Putin: China peace plan can be basis for settling war in Ukraine

(Update: adds details of Putin-Xi meeting, changes headline, lede)

Moscow, Mar 21 (EFE).- Russian president Vladimir Putin said Tuesday that a peace plan proposed by his Chinese counterpart Xi Jinping can be a basis for settling the war in Ukraine.

Last month China unveiled its plan to resolve the conflict, in which Beijing defended Ukraine’s sovereignty and territorial integrity, but also acknowledged Russia’s “legitimate” security concerns in the face of Nato’s expansion in eastern Europe.

“Many of the points included in the Chinese peace plan (…) can serve as a basis for settling the conflict in Ukraine, whenever the West and Kyiv are ready for it,” Putin said alongside Xi after the pair signed several documents at the Kremlin strengthening their strategic cooperation and trade relationship.

“Although, for now, we do not see such willingness on their part,” the Russian president added.

Xi, who was meeting with Putin for formal talks on the second day of a three-day trip to Moscow – his first since Russia invaded Ukraine over a year ago – thanked the Russian leader for the “warm welcome” and hospitality, describing their talks as “frank, open and friendly.”

After echoing Putin’s references to boosting trade between their two countries in energy, raw materials and electronics, Xi said Beijing was “always for peace and dialogue” to settle the conflict between Russia and Ukraine.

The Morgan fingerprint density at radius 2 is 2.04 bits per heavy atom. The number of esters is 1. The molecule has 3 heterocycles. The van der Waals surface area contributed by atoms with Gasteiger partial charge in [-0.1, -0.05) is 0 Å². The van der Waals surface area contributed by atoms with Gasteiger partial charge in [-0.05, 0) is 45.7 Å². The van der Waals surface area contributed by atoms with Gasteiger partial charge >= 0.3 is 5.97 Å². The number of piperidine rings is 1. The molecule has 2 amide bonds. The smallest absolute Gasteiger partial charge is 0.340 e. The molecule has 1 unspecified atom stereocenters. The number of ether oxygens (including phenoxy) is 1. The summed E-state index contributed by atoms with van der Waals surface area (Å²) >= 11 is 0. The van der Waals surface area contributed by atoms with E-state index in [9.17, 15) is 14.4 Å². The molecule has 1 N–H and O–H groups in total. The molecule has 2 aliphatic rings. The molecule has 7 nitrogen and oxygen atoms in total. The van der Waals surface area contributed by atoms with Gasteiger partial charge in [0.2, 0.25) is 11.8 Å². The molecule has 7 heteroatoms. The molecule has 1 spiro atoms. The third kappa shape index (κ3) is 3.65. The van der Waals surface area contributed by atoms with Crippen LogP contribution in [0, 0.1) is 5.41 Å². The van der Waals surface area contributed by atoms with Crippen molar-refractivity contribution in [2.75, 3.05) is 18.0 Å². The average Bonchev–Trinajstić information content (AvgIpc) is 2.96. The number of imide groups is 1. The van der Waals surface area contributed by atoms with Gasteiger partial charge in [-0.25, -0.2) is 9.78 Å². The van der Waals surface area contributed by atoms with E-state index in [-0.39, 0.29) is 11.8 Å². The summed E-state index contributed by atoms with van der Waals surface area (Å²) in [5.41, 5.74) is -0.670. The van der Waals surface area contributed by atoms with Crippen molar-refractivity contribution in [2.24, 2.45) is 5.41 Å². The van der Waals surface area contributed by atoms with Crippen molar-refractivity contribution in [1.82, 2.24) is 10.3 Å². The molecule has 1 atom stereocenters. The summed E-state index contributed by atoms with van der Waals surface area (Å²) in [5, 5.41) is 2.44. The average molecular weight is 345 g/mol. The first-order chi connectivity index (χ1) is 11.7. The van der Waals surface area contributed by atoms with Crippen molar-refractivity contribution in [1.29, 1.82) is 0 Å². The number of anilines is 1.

Talks between the two sides have been frozen since spring 2022, when Turkey attempted to broker a peace.

“I would like to emphasize that in pursuit of the settlement of the Ukrainian conflict we invariably rely on the UN statutes and stick to an objective and impartial position,” Xi said, adding that China is “on the right side of history.”

During informal talks between the pair on Monday, Xi told Putin that “most countries support an easing of tensions,” the Chinese foreign ministry said in a statement.

“They want peace and talks to be promoted, and they oppose adding fuel to the fire,” Xi said.

China abstained from voting on a resolution condemning the Russian invasion in the United Nations General Assembly, and although it has not explicitly supported Moscow, it has opposed sanctions against Russia because “it does not solve problems.”

After his visit to Russia, Xi is expected to hold talks with Ukrainian president Volodymyr Zelenskyy via video conference.

While Kyiv has welcomed China’s attempts at mediation, it has warned that Russia must first withdraw its troops from Ukrainian territory before the peace plan can be implemented, alluding to the fact that Beijing’s plan does not address Moscow’s illegal annexation of four regions in eastern and southern Ukraine. EFE


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